Quality dental bonding placed by a cosmetic dentist lasts an average of five years. As the bonding wears, a dentist will eventually need to replace it. If your daughter takes care of the bonding and sees a cosmetic dentist to refresh it and remove stains.

Before and after chipped teeth photos from Rocky Hill dentist Dr. Michalski
Dr. Michalski restored this patient’s chipped teeth with dental bonding

What About Porcelain Veneers for Teenagers?

Porcelain veneers can restore chipped teeth, but dental bonding is more practical for a growing teenager whose jaw is still growing. A dentist would need to replace the veneers when the jaw and tooth are complete, and each veneer costs over $1,000.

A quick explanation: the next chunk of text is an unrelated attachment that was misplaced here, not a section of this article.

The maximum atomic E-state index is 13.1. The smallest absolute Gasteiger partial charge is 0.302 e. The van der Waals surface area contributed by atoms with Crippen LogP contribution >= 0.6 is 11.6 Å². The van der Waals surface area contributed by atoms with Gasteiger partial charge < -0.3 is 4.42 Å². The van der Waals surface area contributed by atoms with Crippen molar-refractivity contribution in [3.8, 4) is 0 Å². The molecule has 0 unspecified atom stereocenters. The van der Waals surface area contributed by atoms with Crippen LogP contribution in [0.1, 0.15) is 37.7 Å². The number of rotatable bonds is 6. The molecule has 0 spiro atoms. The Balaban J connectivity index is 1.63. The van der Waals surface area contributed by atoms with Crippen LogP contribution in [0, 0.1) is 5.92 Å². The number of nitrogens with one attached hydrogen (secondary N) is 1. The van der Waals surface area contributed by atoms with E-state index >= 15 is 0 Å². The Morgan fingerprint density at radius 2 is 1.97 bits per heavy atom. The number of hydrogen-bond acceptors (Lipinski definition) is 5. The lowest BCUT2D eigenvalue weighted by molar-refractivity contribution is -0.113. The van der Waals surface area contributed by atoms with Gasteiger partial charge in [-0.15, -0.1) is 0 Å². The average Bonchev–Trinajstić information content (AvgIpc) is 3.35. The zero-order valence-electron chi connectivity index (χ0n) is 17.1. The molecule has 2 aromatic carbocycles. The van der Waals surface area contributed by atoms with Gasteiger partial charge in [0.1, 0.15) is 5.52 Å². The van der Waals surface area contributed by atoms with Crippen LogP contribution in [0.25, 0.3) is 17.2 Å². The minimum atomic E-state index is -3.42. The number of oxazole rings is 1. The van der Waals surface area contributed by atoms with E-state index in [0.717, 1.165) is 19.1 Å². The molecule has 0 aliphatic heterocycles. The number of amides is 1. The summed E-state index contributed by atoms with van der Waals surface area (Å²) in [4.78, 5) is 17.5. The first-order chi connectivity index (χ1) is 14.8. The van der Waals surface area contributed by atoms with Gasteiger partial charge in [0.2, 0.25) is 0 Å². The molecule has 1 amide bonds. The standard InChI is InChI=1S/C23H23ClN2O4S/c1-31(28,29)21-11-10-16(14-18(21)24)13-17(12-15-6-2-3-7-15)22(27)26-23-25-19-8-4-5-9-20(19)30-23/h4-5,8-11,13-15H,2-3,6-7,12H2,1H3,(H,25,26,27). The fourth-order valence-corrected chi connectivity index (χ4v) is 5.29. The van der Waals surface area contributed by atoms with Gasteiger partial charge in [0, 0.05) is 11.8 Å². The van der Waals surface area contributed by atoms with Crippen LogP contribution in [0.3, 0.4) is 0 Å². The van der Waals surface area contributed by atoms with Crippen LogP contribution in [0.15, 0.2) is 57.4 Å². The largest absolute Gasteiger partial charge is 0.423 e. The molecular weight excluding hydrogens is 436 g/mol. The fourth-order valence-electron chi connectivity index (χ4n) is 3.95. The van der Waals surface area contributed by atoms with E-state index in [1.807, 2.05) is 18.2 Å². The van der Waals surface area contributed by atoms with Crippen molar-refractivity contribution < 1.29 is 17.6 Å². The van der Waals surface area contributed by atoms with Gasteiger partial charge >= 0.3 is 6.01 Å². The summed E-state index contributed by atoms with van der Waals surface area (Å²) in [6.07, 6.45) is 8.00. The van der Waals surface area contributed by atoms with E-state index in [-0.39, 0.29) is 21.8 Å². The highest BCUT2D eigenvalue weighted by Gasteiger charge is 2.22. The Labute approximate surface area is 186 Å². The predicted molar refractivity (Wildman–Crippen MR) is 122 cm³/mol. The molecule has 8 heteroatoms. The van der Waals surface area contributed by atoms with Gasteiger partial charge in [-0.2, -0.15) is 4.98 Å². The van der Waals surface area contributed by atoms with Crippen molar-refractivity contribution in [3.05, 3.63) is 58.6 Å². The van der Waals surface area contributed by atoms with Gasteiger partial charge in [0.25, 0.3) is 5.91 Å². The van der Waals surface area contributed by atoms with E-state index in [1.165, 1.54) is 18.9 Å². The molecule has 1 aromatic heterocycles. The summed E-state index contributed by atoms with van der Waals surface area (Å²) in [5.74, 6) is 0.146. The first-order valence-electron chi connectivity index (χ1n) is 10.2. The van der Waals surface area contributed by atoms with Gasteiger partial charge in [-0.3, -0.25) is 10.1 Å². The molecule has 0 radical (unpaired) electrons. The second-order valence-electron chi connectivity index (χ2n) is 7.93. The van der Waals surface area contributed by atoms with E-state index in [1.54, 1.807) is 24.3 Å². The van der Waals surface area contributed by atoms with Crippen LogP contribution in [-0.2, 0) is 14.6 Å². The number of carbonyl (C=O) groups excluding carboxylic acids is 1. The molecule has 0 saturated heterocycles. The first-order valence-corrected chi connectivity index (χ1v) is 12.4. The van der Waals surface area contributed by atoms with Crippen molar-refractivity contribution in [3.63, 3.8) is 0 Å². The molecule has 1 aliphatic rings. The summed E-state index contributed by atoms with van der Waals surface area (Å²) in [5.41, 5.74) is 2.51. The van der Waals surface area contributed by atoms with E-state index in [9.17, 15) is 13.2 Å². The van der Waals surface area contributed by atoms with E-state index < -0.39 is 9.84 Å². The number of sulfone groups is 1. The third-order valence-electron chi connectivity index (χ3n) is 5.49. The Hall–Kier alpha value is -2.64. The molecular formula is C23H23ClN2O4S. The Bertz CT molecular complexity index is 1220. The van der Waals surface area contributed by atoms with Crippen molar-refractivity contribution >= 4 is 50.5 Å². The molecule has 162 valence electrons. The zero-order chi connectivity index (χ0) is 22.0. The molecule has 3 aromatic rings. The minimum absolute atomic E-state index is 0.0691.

Will Dental Insurance Pay to Repair a Chipped Tooth?

Although dental insurance will not cover the entire cost of dental bonding, it may provide some coverage. Contact your dental insurance company to ask about plan benefits.

Schedule a consultation with a cosmetic dentist who treats children.

Rocky Hill, Connecticut, cosmetic dentist Dr. Thaddeus Michalski sponsors this post.


What If My Child’s Baby Teeth Are Not Falling Out?

Young mother and gradeschool daughter - for information on pediatric dentistryMy daughter Sophia is six years old and will be seven next January. She still has her baby teeth. The teeth are not loose, so I wonder whether they will fall out or if a dentist needs to intervene. Should I be concerned that her baby teeth are not falling out? Thank you. Zoraida from VT

Zoraida – Thank you for your question. Several factors affect when and which primary teeth fall out and why permanent teeth may not develop.

What If Your Child’s Primary Teeth Are Not Falling Out?